As part of our ongoing series, we have interviewed members of the European Athletics Young Leaders Youth Team. They were all nominated by their federations to take part in the most recent Young Leaders Forum in Amsterdam, held in conjunction with the 2016 European Athletics Championships, and are all recognised as potential leaders of our sport in years to come.
The European Athletics Young Leaders Community is a platform for active young and ambitious people who are interested in developing work and life skills, getting involved in community service and making new friends.
Tell us a little bit about yourself!
Probably the shortest sentence I can describe myself is that I'm busy: either I'm going to a competition or I'm coming back from competition. You can say that I'm addicted to sport. I am a lawyer and I specialise in sports law as well as security in mass events. I work in the athletics federation in Poland and mostly I’m focused in the competition department. I'm also a sports judge.
I also love to read books, so every free moment on public transport I use to read another book. After a hard day, I like to go jogging. It helps me to relax and stay all by myself. And now I'm going to surprise you: I do not eat sweets, it’s just I do not like them. But I love meat and vegetables. Good salad with grilled chicken and a match on the television (no, no television series, again sport!) is a recipe for a great evening!
How did you become involved with the European Athletics Young Leaders Community?
From my earliest years, I have always been interested in sports; I can say that I was born in an athletics stadium. I got into the Young Leaders Community thanks to Polish Athletics Association. They appreciated my commitment when I worked as a volunteer at athletics events many times. I remember the day when I received a call from the federation that I had been chosen as the Polish representative. It was definitely my day!
What is your favourite thing about athletics?
Multiculturalism. The coolest thing about athletics is there are so many athletes in one place. These are not just two teams - as in the case of team games - but several hundred and sometimes even nearly 1,500 athletes. The coolest are the international events where representatives of dozens of countries meet for the same purpose: to compete!
Who is your athletics hero and why?
Definitely Usain Bolt. He attracts people to the stadiums, and this is currently the most difficult task for event organisers. He can show the beautiful, magical face of athletics. He shows the beauty of this sport as well as the hard work required to achieve his goals. Thanks to him, I have an affinity for the Zlata Tretra meeting in Ostrava in the Czech Republic.
Which areas of the sport are you particularly interested in?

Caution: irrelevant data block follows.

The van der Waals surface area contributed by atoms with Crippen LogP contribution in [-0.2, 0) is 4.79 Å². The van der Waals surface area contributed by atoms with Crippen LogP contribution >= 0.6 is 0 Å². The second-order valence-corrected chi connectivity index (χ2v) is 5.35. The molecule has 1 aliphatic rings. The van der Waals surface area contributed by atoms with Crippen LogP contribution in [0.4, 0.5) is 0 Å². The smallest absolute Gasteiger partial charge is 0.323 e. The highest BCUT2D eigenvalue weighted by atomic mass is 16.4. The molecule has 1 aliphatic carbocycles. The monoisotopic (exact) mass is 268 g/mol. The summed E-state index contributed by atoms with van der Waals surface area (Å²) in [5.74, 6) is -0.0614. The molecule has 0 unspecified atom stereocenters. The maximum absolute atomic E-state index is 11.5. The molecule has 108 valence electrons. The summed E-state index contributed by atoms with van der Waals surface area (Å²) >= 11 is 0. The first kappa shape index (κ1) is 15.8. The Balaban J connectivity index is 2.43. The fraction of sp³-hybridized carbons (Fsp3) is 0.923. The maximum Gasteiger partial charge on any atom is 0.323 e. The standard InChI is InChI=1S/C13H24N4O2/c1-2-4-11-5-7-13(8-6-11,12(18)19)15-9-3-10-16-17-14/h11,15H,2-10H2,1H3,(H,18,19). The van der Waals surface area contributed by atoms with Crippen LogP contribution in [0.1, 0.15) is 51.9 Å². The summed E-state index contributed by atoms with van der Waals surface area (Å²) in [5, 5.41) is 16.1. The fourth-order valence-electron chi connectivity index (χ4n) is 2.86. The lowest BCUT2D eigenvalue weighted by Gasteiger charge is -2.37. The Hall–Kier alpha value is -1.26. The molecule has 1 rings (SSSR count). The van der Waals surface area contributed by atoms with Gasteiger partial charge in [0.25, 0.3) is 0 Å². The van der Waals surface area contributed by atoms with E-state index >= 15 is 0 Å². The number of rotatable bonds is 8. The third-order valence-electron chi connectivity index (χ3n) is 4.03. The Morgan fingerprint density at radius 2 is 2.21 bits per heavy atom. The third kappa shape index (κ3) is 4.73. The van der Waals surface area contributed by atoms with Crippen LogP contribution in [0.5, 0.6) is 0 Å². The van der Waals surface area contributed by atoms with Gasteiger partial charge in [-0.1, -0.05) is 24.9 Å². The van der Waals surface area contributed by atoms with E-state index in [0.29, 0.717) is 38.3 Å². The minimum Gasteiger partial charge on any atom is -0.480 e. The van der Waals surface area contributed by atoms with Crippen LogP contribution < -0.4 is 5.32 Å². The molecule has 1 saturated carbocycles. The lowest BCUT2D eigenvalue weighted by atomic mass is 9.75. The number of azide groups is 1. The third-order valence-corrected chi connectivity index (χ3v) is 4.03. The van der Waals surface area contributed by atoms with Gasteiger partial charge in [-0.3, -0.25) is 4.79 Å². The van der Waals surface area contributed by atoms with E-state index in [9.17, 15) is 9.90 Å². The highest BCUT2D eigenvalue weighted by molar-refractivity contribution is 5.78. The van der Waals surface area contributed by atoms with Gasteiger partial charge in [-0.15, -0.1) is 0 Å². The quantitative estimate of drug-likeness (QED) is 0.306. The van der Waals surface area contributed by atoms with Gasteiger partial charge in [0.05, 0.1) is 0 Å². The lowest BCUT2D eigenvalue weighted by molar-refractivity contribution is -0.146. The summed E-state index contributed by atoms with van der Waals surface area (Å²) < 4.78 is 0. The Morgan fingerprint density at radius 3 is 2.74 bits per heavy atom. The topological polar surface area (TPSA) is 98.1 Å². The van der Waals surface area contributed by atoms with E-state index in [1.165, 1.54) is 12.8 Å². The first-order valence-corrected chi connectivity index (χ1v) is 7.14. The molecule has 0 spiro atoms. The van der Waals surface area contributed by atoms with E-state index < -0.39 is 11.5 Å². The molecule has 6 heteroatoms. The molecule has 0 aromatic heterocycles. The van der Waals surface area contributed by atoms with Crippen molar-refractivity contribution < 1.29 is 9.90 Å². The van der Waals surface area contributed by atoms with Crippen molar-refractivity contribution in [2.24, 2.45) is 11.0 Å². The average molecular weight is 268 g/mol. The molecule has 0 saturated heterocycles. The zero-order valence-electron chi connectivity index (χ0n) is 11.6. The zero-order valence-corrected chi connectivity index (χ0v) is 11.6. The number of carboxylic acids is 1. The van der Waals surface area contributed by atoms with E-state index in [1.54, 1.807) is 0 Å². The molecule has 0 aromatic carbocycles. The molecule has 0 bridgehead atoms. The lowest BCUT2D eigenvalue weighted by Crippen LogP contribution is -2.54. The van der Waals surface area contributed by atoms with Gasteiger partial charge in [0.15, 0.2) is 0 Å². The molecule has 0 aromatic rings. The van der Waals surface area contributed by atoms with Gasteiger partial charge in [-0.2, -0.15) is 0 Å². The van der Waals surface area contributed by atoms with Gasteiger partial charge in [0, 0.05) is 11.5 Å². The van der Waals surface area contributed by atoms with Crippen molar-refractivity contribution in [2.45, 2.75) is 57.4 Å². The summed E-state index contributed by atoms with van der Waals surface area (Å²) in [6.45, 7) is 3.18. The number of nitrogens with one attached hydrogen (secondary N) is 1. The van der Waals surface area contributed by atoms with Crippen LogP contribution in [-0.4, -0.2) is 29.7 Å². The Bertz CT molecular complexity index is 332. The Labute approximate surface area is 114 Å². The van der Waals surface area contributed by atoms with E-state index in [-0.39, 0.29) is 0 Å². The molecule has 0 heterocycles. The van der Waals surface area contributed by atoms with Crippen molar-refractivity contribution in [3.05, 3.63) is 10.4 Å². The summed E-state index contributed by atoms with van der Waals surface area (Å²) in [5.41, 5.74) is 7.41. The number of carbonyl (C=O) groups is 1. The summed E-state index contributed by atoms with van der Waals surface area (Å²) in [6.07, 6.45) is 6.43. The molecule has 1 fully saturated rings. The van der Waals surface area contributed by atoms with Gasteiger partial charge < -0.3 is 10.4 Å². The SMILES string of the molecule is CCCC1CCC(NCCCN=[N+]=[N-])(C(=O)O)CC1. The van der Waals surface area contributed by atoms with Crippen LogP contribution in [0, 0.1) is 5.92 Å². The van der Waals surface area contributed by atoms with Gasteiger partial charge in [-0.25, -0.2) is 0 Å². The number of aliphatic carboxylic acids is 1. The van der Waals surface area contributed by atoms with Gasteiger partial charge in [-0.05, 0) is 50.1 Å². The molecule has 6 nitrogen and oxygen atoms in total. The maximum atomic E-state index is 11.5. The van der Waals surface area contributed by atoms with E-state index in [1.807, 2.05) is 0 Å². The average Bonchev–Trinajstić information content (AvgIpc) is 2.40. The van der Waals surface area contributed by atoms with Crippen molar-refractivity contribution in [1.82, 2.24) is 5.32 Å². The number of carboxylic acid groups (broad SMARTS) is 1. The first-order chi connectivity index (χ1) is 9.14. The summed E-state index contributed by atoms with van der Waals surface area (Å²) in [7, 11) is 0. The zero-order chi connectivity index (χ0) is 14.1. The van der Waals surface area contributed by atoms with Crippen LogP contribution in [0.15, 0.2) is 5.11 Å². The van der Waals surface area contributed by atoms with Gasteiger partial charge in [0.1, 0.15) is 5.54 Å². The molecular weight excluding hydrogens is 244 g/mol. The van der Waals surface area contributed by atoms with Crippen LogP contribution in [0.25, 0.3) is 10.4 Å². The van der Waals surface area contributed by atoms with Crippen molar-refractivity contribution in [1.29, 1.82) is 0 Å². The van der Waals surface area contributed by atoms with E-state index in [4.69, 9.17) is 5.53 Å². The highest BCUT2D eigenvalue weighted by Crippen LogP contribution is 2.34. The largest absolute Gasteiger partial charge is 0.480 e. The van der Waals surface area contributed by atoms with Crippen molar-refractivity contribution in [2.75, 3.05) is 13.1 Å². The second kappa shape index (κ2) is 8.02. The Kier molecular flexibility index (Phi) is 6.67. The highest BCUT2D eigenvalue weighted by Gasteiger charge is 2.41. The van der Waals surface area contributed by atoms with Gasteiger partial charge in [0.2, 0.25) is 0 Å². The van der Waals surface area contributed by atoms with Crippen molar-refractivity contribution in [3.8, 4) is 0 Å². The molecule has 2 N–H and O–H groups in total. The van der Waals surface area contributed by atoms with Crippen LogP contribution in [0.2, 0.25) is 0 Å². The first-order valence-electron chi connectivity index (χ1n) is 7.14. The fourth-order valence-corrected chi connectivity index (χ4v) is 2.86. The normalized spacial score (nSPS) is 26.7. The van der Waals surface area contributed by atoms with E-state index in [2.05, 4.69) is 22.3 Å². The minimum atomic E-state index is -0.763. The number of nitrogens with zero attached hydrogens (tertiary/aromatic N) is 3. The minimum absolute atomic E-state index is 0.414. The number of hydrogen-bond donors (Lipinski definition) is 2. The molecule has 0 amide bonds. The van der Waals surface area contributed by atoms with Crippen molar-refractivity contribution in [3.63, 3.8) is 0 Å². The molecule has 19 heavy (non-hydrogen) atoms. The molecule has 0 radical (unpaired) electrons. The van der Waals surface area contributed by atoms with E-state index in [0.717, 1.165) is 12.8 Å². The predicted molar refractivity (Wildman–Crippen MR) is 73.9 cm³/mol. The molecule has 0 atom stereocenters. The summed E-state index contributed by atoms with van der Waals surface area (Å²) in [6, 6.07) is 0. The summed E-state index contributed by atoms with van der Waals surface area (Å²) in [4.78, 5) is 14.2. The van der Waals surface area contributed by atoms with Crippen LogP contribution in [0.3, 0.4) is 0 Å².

I think the organisation of sporting events is what interests me the most, especially the part about competition, anti-doping and medicine. It is an opportunity for me to combine my passion with education. Passion is sports and athletics and I am a lawyer. Being a sports judge helps me as well. I am also strongly interested in the problem of doping in sport - both from ethical issues and strictly legal matters.
I remember one of the European Athletics site investigators Aditya Kumar asked me if I was going to be a defense attorney if I was caught up in doping during the competition. I remember that I did not give a clear answer. Each case must be considered individually.
If you could change one aspect of the sport, what would you change and why?
I will tell you what I would like to change in sport in Poland. In Poland, a pattern was formed: first the medal in a particular discipline, then the venue or foundation. For example, we won a speed skating medal - so a training circuit was build. Adam Malysz appeared in ski jumping and then there were donations for training, venues etc. We only get the infrastructure when there are international medals. Poland needs an impulse. Why not the other way round? Let's build a strong training base so that future medallists have a place to train.
Although this situation is also a plus - thanks to Adam Malysz who promoted ski jumping, we now have a strong Polish team of ski jumpers and we are the world champions in the team competition. For the first time in history!
Where do you see yourself within the sport in ten years’ time?
As part of the Local Organising Committee at an Olympic Games. It would be amazing!
What has been your highlight of Young Leaders so far?
Hmm, I do not know if it will be something unusual. I remember the evening at the 2014 Forum in Zurich. I was supporting Tomasz Majewski in the shot put. I forgot the Polish flag. I managed to find one in the stands, little thought surprised an athlete and I gave up his flag. At the end of competition I wanted to give it back but the sprinter was gone.
On the way to the hotel I was carrying a flag on myself and unexpectedly in the very centre of Zurich, I heard a Polish voice. He was one of our journalists and came to me to see the national colours. I was more than surprised by such a pleasant surprise. I returned to Poland with the “stolen” flag. I managed to meet the owner only at the competition in Warsaw, but he allowed me to take the flag with me. I still have this special flag with me today and it is a precious reminder of my first Young Leaders Forum. I took this flag with me again to Amsterdam in 2016.
I am still in contact with this famous journalist who surprised me on the street and we still meet at every major athletics event - all thanks to this one flag.